Clean Energy Fuels keeps on trucking

Despite near-term roadblocks, this play on natural gas fuel for trucks has a bright future.

By TheStockAdvisors Mar 29, 2012 12:46PM
Image: Semi trucks (© Brand X Pictures/Getty Images)By Lou Gagliardi, editor Cabot Global Energy Investor

I see compelling long-term fundamentals behind Clean Energy Fuels Corp. (CLNE). The company has excellent vertical integration and strong prospects for a leadership position in providing natural gas to long-haul truckers across America.

Currently priced significantly less than diesel or gasoline, American natural gas produces up to 30% lower greenhouse gas emissions in light-duty vehicles and 23% lower emissions in medium to heavy-duty vehicles. According to EPA data, replacing just 10% of diesel engines used in heavy-duty transportation with clean-burning natural gas engines could cut nitrogen oxide emissions (NOx) by as much as 200,000 tons per year, reducing air pollution.

Two roadblocks have appeared that could derail Clean Energy's upward ascent: Fourth-quarter 2011 earnings below consensus expectations and failure to pass the The NAT GAS Act (New Alternative Transportation to Give Americans Solutions Act) in the U.S. Senate. I think, however, the impact of both issues is temporary.

While passage of the bill would have been a positive "political" vote of confidence, Clean Energy Fuels Corp. does not need the tax incentives to survive.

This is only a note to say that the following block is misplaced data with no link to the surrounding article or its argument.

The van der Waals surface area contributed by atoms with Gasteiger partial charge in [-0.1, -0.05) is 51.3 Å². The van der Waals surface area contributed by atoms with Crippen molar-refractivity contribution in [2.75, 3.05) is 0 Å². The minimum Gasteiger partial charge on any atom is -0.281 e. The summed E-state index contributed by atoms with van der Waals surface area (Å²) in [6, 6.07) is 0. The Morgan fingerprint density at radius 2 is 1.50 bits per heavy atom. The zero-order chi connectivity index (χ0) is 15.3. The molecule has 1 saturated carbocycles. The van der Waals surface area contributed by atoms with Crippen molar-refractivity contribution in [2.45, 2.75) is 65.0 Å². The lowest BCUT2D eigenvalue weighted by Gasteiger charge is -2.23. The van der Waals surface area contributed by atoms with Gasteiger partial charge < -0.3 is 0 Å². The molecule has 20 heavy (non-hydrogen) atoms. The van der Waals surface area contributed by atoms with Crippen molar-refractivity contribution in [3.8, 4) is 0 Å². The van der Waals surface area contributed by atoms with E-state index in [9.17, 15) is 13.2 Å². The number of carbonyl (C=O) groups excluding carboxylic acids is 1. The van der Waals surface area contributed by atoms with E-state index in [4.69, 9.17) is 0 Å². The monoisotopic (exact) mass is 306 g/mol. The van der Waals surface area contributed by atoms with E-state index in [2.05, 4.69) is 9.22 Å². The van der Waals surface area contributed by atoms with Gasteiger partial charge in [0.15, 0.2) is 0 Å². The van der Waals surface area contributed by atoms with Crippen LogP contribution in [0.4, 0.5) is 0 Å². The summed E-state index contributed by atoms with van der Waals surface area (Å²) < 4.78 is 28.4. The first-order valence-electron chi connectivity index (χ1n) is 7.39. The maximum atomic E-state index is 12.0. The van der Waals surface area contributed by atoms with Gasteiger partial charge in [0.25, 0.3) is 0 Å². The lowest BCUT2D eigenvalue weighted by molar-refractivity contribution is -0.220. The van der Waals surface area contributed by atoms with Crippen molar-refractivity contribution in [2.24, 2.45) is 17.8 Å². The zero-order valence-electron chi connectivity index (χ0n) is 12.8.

Rather, the company has elected, along with a few partners, to move forward with building liquefied natural gas and compressed natural gas (LNG/CNG) stations across major U.S. trucking transportation arteries.

LNG fuels heavy duty trucks, while the CNG is better suited for light trucks and automobiles. That's called building or believing in your future and not waiting for government economic handouts.

Clean Energy Fuels Corp. is planning to build as many as 75 stations by the end of 2012 and 150 or more by the end of 2013. The company has raised $450 million in committed capital to help fund this infrastructure expansion project.
  •  Clean Energy has partnered with Pilot Flying J, a major truck highway station owner with 450 truck stops that sell roughly eight billion gallons of diesel.

  • The company has also signed up Coral's Petroleum, a mid-Atlantic truck fueling station with 180 locations.

  • It built a compressor company and two LNG fabrication construction companies with a nationwide network of construction workers to build more and operate them.

  • Additionally, the company has entered the waste transportation market, planning to initially build 12 or 15 refuse fueling stations in 2012, with both Republic Services and Waste Management. Waste Management has stated that roughly 80% of the trucks it intends to buy in 2012 will be natural gas-fueled.

  • The CEO of Swift Transportation, the largest trucking company in the U.S., has said that he believes natural gas fleet penetration could reach 40% in just four years.

  • Clean Energy Fuels Corp. has formed an exclusive strategic relationship with Navistar, one of the country's largest truck builders, to do joint marketing/fueling arrangements.
On balance, the future looks bright for Clean Energy. The company has clearly seized the first mover advantage in an energy-fueling story that becomes more compelling each day as natural gas prices sink lower and crude oil/gasoline prices move higher.

There's no doubt that the use of natural gas to power vehicles will increase. The question is: How much -- and to what extent do we think this will be a transformative event? Our price target is $28 over the next three months.

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